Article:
One of the things that I am most excited about right now is a children's wear micro-finance capsule collection we did with women from two townships based in Capetown, South Africa. We custom printed the Diamonds Unleashed symbol on traditional South African fabric called Shwe Shwe, which was then made into the most beautiful baby clothing available today. We are bringing beautiful, desirable product to market, and at the same time we are keeping women in South Africa employed and spreading the symbol for women's empowerment. Everyday is a beautiful challenge, it's exciting and I enjoy putting all of the pieces together of this large puzzle.

What was most rewarding?

The whole thing. I enjoy getting up everyday and thinking about what I need to do. I really feel like I have a purpose. I've always worked in my life; I've been working since I was fifteen years old. But now, I feel so good. I feel like I'm on a mission with this great purpose and I'm very excited about it.

Breakdown to breakthrough?

In my life I've had quite a few. You always hit a roadblock and that is a breakdown. Then it's just about figuring out how to get through it. A big breakdown was earlier in my life when I was a single mom, going through a divorce, with two kids and remaining the sole provider. But I made sure they had a roof over their heads, I sent them to private school, and I got a babysitter--because I had to. Yeah, maybe you can be depressed for a day or two but then you have to get over it. You've got to suck it up and carry on.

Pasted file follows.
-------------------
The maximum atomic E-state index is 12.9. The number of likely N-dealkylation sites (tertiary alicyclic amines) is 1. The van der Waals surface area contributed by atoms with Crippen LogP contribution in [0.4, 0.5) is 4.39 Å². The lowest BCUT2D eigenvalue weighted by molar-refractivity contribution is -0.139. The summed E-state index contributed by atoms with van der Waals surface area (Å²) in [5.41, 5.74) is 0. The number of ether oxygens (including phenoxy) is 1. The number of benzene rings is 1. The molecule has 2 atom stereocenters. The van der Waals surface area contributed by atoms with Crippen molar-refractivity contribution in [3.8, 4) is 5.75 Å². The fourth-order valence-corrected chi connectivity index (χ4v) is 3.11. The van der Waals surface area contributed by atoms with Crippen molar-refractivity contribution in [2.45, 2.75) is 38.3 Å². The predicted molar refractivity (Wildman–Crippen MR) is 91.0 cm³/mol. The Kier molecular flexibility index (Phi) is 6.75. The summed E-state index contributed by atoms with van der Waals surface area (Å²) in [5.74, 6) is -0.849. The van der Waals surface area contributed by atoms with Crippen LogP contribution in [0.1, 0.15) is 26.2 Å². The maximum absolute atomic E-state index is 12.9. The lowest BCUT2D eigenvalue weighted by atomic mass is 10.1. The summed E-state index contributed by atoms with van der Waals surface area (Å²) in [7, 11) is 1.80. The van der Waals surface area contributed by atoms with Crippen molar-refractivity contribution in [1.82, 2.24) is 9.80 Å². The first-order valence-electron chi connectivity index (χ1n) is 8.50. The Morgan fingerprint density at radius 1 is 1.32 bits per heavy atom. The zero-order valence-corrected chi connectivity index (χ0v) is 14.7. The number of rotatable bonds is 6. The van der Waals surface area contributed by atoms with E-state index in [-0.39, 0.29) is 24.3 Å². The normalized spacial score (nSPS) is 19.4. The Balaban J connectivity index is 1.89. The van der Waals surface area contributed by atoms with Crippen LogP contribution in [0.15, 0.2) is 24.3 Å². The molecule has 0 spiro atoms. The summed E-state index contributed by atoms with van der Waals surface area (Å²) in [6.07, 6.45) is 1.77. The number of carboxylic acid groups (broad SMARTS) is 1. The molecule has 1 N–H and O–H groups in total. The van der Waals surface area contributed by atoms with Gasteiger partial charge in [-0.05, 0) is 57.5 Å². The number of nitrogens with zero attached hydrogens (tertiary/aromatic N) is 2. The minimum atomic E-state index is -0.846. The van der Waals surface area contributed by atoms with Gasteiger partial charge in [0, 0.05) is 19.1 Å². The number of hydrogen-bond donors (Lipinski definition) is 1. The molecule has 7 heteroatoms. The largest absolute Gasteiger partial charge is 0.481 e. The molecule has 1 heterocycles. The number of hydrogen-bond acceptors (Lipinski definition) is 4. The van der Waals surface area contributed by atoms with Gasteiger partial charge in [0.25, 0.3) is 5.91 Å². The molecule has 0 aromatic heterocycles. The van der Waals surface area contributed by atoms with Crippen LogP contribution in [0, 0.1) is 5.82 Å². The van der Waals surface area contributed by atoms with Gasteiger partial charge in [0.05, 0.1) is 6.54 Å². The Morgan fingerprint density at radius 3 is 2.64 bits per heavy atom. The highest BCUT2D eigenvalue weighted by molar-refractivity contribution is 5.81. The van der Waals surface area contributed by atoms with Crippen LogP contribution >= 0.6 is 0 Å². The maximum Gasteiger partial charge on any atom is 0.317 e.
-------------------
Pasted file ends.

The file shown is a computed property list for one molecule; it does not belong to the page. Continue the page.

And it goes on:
Having the Diamonds Unleashed symbol be the worldwide symbol for women's empowerment. As that becomes the case, we'll be driving more and more funds for education and microfinance, which will help other women. It's a huge aspiration, but I feel like with the right partners it can happen. It's not about me, it's about we. As of now, there is no uniting symbol like the peace sign or the pink ribbon. And it's not just about the symbol, it's about women being united to work toward a better world.

A definition of a social entrepreneur is, " someone who has committed their life to changing the direction of their field. A person with innovative solutions to society's most pressing social problems." Kara is not only a social entrepreneur, but someone who is reinventing how we experience jewelry and every product with the Diamonds Unleashed symbol. As someone who has interviewed some of the most powerful women in fashion, I have to say that I am awestruck by Kara's humility and relentless drive. There is a fabric that leaders are made of and Kara's thread is nothing short of legendary.